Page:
The texture of this little candy is waxy, which is a big part of what many people do not like about it, but if you like chewy candy, you will probably enjoy the texture. There is nothing specific in the taste profile that is reminiscent of anything other than sugary sweetness. This is nothing like the complex treats that are made today, even in the fruity or chewy candy category, but there is something to be said for simple sweets that aren’t overly challenging to enjoy.

Variants of Candy Corn

As the popularity of this candy treat grew, so did the need to make spin-off products and other versions of the original candy corn snack. The traditional candy is offered for sale year-round, but sales are stepped up at the start of the fall season and during Halloween. There is also a blackberry cobbler version of the candy that is sold all year in Eastern Canada. This candy looks like the original, but the stripes are different colors.

Harvest Corn is also a popular variation that is offered in the fall by Brach’s, and this version is brown, orange, and white instead of the traditional colors. The flavor is the same, and this product is only ever sold for a limited period of time each season. 

In the US, there is also a Christmas version that is called Reindeer Corn, which is Christmas colored. The Valentine’s Day version of the candy is pink, white, and red and is sold during the month of February as Cupid Corn. During the US Independence Day holiday, Freedom corn is on shelves. This version of the candy is red, white, and blue. There is also an Easter version called Bunny Corn which is two pastel colors.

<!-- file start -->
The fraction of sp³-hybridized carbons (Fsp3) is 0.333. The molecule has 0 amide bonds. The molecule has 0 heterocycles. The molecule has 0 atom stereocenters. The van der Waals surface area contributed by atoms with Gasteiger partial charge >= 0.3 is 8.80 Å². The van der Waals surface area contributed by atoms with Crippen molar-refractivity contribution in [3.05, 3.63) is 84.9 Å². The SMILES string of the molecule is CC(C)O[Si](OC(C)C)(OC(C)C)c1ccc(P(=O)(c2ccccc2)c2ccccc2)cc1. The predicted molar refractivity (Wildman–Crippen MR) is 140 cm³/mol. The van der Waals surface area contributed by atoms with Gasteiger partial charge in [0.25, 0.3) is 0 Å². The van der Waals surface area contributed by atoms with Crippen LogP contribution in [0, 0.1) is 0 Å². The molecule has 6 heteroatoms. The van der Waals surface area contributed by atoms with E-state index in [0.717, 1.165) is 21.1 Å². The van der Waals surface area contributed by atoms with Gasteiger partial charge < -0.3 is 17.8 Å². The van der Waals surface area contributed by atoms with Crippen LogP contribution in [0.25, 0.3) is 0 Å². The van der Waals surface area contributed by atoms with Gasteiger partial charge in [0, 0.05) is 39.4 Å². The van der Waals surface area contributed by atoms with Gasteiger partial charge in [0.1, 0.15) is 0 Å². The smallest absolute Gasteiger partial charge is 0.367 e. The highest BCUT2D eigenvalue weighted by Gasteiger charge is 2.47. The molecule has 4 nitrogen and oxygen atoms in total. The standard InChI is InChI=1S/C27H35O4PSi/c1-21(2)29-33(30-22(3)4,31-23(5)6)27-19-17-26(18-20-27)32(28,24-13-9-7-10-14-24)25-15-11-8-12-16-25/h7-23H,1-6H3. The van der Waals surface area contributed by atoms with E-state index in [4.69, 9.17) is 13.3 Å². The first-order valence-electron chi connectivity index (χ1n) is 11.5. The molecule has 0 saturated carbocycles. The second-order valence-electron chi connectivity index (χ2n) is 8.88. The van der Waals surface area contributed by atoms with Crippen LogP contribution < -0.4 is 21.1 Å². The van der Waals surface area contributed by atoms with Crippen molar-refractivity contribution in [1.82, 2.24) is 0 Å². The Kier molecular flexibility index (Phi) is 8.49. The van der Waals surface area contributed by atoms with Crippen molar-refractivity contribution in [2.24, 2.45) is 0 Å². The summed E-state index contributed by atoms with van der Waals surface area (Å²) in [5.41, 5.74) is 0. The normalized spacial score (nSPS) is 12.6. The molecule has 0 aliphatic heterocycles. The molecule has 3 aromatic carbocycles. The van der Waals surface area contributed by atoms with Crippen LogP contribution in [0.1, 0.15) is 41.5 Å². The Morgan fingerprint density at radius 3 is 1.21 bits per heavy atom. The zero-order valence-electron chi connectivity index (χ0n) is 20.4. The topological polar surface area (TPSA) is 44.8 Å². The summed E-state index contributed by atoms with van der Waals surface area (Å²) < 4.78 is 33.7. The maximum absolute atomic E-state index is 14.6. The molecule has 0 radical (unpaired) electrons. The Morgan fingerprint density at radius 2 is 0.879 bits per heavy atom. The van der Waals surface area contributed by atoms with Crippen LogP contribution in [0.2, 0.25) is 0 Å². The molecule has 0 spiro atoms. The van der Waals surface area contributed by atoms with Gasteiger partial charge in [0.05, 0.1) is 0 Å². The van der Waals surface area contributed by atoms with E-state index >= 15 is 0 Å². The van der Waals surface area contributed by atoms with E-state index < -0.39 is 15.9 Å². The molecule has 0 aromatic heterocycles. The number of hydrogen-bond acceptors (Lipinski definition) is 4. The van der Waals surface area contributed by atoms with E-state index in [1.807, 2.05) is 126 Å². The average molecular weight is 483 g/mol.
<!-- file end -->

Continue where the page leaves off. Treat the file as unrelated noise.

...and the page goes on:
Along the way, there have been years that caramel apple, pumpkin spice, and s’mores candies were sold. Fruit punch, vanilla ice cream, popcorn, hotdog, and hamburger flavors have also existed for brief periods. Brach’s has also partnered with Oreo, M7Ms, and Marshmallows to make Candy Corn flavored versions of these other kinds of snack foods.


Candy Corn Logo


From the Brach’s Site:

  • Sugar
  • Corn Syrup
  • Confectioner’s Glaze (Shellac)
  • Salt
  • Cocoa Powder
  • Hydrogenated Palm Kernel Oil
  • Gelatin
  • Dextrose
  • Honey
  • Artificial Flavor
  • Sesame Oil
  • Yellow 6
  • Yellow 5
  • Red 3
  • Soy Lecithin
  • Blue 1
  • Red 40
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The company states that these products are made in a factory that uses milk, eggs, almonds, coconut, and peanuts to make other products. You will need to be on alert for these potential allergen exposures even though the candies themselves do not contain these ingredients.


Serving Size:0.5 cup (100g)% Daily Value*
Amount Per Serving
Calories 373
Calories from Fat 0.2
Total Fat 0g0%
Saturated Fat 0g0%
Polyunsaturated Fat 0g
Monounsaturated Fat 0g
Cholesterol 0mg0%
Sodium 11mg0%
Potassium 4mg0%
Total Carbohydrates 93g31%
Dietary Fiber 0g0%
Protein 0g
Vitamin A0%
Vitamin C0%
  • Percent Daily Values are based on a 2000-calorie diet.